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Posted October 1, 2010
For listeners fascinated with early music, Naxos' new 2-CD compilation album of music by Anonymous, the most prolific composer in music history, might offer great value. For listeners with broader tastes in classical music, it's a slightly excessive compilation featuring a broad spectrum of vocal and instrumental works from the 15th-17th centuries. The collection might have been more effective if edited down to a single disc with more historical notes about the music and its effect on music history. For example, one version of Greensleeves, perhaps one of the most famous Anonymous tunes, seemed adequate. The second version included on disc 2 wasn't so distinctively unique to warrant a second track. Throughout the series, one can enjoy fascinating glimpses of almost all the seeds of Western music history: examples of sacred and secular choral forms, the evolution of polyphony, dances and chamber music, the progression of art song, and even use of dissonance and atonality. All very interesting, however in smaller doses.
The brief essay included in the attractive packaging seems written to simply arouse curiosity about the elusive and mysterious Anonymous as an important figure in Western music history. The package lacks any further musical explanation about each piece. But with 48 tracks, it would have been more costly to produce a more substantial booklet of information. Perhaps the collection's most disappointing flaw is a lack of translations of the vocal texts.
The performances themselves do seem well chosen from some of the world's finest early music artistes and ensembles; but listening to this voluminous collection is much like taking a cursory stroll through a rather packed museum without learning a whole lot about the art inside. If you are producing an interesting play, scoring an artistic film, teaching a music history course, or simply curious about early Anonymous music, you might find this set useful.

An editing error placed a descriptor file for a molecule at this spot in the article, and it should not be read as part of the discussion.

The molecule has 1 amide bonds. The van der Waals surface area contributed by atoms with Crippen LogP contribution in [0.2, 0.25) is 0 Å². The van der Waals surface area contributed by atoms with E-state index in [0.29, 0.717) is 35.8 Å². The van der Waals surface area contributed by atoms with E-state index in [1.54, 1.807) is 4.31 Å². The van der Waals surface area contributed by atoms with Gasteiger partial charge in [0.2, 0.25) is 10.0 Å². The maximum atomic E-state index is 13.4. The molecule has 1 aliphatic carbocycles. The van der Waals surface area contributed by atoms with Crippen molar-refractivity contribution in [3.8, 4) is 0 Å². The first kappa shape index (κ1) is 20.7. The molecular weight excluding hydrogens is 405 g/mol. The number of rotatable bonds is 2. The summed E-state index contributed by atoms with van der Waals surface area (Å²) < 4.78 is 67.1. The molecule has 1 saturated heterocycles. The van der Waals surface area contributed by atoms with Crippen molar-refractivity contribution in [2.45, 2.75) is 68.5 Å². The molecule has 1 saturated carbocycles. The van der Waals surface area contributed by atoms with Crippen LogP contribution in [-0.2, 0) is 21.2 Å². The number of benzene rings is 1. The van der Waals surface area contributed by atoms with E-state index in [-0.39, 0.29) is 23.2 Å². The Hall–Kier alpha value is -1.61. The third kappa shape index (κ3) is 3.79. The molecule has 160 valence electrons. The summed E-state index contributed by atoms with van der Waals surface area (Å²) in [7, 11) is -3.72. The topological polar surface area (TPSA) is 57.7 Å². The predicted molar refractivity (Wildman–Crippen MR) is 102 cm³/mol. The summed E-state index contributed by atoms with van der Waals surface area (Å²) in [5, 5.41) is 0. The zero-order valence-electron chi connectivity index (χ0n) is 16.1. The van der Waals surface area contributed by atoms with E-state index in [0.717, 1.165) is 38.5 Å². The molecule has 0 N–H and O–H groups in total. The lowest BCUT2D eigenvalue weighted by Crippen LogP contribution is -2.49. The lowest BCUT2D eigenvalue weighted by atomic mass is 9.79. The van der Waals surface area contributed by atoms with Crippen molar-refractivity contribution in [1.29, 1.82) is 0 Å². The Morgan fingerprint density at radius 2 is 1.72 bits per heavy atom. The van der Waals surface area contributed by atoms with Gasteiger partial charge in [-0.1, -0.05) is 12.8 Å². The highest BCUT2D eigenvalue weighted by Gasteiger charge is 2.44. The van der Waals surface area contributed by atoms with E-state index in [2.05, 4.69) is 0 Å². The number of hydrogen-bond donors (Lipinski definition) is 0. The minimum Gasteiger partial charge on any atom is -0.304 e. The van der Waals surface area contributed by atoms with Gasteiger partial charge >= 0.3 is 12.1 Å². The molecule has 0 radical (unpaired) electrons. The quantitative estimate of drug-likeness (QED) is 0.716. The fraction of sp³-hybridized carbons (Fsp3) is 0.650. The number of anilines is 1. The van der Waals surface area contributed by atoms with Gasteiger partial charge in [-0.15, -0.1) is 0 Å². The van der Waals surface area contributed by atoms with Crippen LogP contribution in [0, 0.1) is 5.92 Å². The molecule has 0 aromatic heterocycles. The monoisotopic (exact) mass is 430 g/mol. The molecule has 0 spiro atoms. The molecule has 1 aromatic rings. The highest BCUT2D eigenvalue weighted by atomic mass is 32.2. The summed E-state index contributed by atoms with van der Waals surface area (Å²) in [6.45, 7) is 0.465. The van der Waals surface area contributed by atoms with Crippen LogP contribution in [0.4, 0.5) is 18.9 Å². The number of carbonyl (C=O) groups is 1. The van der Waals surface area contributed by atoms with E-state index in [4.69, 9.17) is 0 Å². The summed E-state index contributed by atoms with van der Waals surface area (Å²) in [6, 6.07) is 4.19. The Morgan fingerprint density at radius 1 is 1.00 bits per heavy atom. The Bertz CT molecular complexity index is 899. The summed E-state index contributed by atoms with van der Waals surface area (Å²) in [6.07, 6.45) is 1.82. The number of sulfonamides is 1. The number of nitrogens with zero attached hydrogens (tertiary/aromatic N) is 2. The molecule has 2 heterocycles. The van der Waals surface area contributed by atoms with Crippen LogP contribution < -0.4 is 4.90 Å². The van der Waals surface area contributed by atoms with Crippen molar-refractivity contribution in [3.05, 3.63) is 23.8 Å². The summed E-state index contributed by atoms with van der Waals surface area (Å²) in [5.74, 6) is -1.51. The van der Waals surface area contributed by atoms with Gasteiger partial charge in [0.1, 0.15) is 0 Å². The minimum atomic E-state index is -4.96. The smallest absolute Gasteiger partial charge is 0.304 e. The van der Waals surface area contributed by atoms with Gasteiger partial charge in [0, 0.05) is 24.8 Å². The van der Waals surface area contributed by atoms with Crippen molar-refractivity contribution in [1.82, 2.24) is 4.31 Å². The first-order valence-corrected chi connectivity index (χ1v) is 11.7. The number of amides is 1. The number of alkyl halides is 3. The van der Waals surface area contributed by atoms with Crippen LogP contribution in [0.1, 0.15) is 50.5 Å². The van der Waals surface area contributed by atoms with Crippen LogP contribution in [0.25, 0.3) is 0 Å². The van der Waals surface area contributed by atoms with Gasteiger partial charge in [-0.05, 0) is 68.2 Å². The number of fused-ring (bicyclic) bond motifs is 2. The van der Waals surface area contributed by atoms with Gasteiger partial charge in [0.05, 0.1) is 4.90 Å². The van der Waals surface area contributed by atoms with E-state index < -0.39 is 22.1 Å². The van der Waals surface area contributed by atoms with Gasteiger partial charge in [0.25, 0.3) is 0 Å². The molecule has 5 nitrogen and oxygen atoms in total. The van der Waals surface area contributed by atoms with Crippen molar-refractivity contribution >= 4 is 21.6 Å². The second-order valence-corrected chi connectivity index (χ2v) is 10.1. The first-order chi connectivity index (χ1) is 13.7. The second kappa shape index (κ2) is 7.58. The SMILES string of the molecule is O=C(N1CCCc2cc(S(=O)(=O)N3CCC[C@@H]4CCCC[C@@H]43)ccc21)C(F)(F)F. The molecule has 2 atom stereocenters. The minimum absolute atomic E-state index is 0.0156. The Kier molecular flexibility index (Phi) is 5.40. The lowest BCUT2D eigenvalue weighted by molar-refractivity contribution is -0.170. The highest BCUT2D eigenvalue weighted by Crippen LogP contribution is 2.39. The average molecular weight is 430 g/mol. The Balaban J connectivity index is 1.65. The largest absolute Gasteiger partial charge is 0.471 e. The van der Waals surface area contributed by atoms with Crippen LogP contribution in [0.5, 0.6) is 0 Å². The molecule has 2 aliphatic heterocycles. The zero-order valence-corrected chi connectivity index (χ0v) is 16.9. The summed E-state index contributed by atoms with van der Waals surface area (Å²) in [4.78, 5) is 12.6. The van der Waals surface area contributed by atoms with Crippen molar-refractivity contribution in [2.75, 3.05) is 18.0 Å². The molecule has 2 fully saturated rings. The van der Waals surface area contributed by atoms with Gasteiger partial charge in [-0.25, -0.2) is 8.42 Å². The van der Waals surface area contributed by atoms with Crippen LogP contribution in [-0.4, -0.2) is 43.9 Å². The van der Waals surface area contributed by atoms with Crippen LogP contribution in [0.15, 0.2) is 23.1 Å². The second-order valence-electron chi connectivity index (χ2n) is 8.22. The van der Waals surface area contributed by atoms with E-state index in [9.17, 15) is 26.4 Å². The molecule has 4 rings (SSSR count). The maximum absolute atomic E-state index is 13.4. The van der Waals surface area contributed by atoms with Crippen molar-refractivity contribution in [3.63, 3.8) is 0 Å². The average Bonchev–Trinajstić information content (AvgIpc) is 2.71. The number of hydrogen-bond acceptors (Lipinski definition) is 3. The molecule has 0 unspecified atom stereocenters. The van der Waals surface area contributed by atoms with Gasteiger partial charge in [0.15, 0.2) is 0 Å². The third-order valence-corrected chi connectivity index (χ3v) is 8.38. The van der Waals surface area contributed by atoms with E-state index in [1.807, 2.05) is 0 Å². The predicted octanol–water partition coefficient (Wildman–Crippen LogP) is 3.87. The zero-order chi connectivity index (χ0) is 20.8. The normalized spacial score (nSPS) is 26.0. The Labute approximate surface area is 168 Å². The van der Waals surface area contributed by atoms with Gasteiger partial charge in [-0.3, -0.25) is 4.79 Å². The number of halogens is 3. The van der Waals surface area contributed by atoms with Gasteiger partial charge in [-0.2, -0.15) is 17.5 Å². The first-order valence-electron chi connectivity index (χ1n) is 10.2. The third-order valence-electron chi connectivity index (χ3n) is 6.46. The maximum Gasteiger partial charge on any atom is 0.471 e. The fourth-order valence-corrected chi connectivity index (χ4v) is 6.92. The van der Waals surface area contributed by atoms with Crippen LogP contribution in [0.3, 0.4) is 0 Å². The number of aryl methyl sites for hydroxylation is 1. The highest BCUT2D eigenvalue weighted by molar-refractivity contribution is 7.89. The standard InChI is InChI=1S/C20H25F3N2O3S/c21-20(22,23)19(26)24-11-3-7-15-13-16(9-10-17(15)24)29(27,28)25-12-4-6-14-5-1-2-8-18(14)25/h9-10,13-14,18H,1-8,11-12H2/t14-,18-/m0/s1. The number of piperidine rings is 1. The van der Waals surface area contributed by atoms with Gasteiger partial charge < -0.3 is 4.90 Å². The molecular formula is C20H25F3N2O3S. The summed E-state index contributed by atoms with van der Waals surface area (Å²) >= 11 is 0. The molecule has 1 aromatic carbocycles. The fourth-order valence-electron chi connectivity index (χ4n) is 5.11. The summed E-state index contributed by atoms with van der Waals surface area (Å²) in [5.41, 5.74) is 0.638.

Posted October 1, 2010
Consider the case of Anonymous, one of the most prolific of all creative artists. A poet, playwright, painter and composer, Anonymous has been published in dozens of volumes, Anonymous' art has been displayed in museums (and on cave walls and the sides of subway trains) across the world. Anonymous is buried in cemeteries everywhere.
The Anonymous this recording celebrates is the musical Anonymous, a composer who flourished in the Middle Ages and early Renaissance and who composed in many genres. Obviously we are not speaking of one composer but one of many who wrote some highly engaging music. If you put the witty conceit aside and take the recording at face value, what we have is a very well chosen compilation of early music drawn from over a dozen Naxos recordings. What makes this work is the sheer variety of musical styles. There's lots of chant from the East and West, troubadour songs, selections from the Medieval Carmina Burana, English songs and consort music and. You name it and it is here. This kind of compilation might be too disjointed for early music purists who want to hear all of their Carmina Burana in one sequence; all of their consort music is one set, etc. No matter, it's an interesting mix of repertoire and certainly works as a solid introduction to early music.